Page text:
Cops are not required to provide any special storage for the cannabis they seize, meaning that they can literally just drop it in an evidence locker and look the other way.
For those of us who have been smoking cannabis long enough, our relationship with the police is not the best. However, this distrust is not unwarranted. You can simply take a look at arrest records over the past 20 years to see how cannabis users were targeted and charged with simple possession
While cannabis may still be illegal on a federal level, many states have legalized it for recreational or medical purposes. This has changed the dynamics between the police and people who are legally sanctioned to grow weed. However, the cops still have plenty of benefits when it comes to harassing cannabis users and growers alike.
A recent Forbes article illustrated how the police can get away with destroying hundreds of thousands of dollars of goods and have no legal requirement to reimburse the people affected by a wrongful seizure.
The story deals with Chelsea Sutula, the CEO of cannabis retailer Sespe Creek, who in 2016 fell victim to a wrongful arrest by the Ventura County Sheriff deputies and who seized $350,000 worth of cannabis plus an additional $34,000 in cash from the Sespe Creek Collective.
After being arrested, over the next five years she has been battling criminal charges that were consequently dropped. The money was returned to her as well, however, she had to file a civil suit against the Sheriff’s department in order to have her cannabis returned.
For five years, the cannabis sat in an evidence locker and over time. After bugs, mold and natural degradation took place, the entire seizure was rendered “worthless”. The 25 pounds was delivered to Chelsea eventually, but at that point, there was no more monetary value to the crop.
The problem doesn’t come with the cops returning the weed — this is actually completely normal police procedure, especially if they have a wrongful accusation or conviction — it comes with the nature of cannabis itself.
Cops are not required to provide any special storage for the cannabis they seize, meaning that they can literally just drop it in an evidence locker and look the other way. In the case of Chelsea, a whopping five years went by before they were ordered to return it to the rightful owner.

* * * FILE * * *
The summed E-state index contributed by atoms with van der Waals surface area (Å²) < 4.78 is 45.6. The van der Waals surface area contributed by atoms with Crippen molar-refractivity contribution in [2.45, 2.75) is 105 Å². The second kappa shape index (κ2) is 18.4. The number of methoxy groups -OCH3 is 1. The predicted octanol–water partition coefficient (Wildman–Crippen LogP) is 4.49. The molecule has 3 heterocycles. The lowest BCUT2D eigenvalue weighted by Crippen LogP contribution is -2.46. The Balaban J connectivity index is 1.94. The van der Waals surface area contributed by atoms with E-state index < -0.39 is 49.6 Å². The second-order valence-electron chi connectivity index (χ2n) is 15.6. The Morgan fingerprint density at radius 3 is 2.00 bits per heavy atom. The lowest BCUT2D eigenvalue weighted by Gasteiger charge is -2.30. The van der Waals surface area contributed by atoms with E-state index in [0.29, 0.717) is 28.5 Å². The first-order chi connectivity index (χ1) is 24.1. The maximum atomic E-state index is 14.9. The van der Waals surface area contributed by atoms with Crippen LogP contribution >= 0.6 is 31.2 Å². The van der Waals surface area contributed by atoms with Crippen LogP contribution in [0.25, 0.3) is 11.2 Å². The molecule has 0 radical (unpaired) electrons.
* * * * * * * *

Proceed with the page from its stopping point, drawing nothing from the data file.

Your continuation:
While many police departments argue that safely storing the cannabis inhibits their ability to investigate any criminal wrongdoing, places like Oregon do require the police to keep the cannabis in a “usable state” and to pay owners any compensation if the crop turns out to be legal. However, this only relates to medical cannabis.
RELATED: Marijuana Is Legal Almost Everywhere, Yet Weed-Related Busts Increase
More importantly, because of the illegality of cannabis on a federal level, there are serious issues with cops returning weed at all. According to Forbes:
Other states don’t even do that much. In 2017, in a decision penned by a judge believed to then be on former President Donald Trump’s short list for US Supreme Court nominees, the Colorado Supreme Court ruled that law enforcement in that state “cannot” return cannabis seized “during the course of law enforcement duties.”
Returning legal cannabis to citizens from whom it should not have been confiscated in the first place is allowable only if “it complies with state and federal law.” Since cannabis is still illegal under federal law, the mere act of law enforcement returning it to a citizen is “similar to distribution of a controlled substance,” as the University of Colorado-Boulder reported in a news release.
Now, Chelsea Sutula is looking to sue the Ventura County sheriff’s office for rightful compensation and this is definitely something that could send ripples across the nation as more places begin to legalize. If Sutula is successful, it would incentivize the police to make sure that if they are to seize legal cannabis, they will have to store it adequately or be faced with paying the difference.
This has already happened once in 2010 where a medical cannabis patient in San Luis Obispo County won a case against the police and was allotted $20,000 in compensation for six pounds of cannabis. If Sutula wins, it would be the largest payout in the nation from a police department towards a wrongfully charged individual (collective).
Why this is important and why cannabis insurance will become a big thing
Once again, one of the main issues in this story is the illegality of cannabis on a federal level. We are seeing more states legalize, and as a result, many legal businesses might be targeted by the police. I’m not saying that the police are targeting these businesses to harass them, rather, we’re saying that when a mistake is made by the police department, they should be liable for the property.
RELATED: Here’s What Happened To The 100K Cannabis Plants Seized In Historic San Fran Area Bust
Think of it this way: If the cops seize a lambo and then return it all scratched up, a few tires missing and the door removed, they would be held responsible for the condition of the goods. Cannabis is also a good, and currently they can return it “all scratched up” and damaged without having to face any consequence to their actions.
This is something that we will have to take a closer look at as we continue to move forward with legalization all over the nation. We’re coming to a point where these kinds of rulings need to be addressed, especially since 1 in 2 Americans live in a place where cannabis is somewhat legal. If we’re taking a look at hemp cultivation, which at times can also be mistaken for illegal drugs, the entire nation is under some sort of cannabis-related law.
There needs to be some rules of engagement and compensation in place.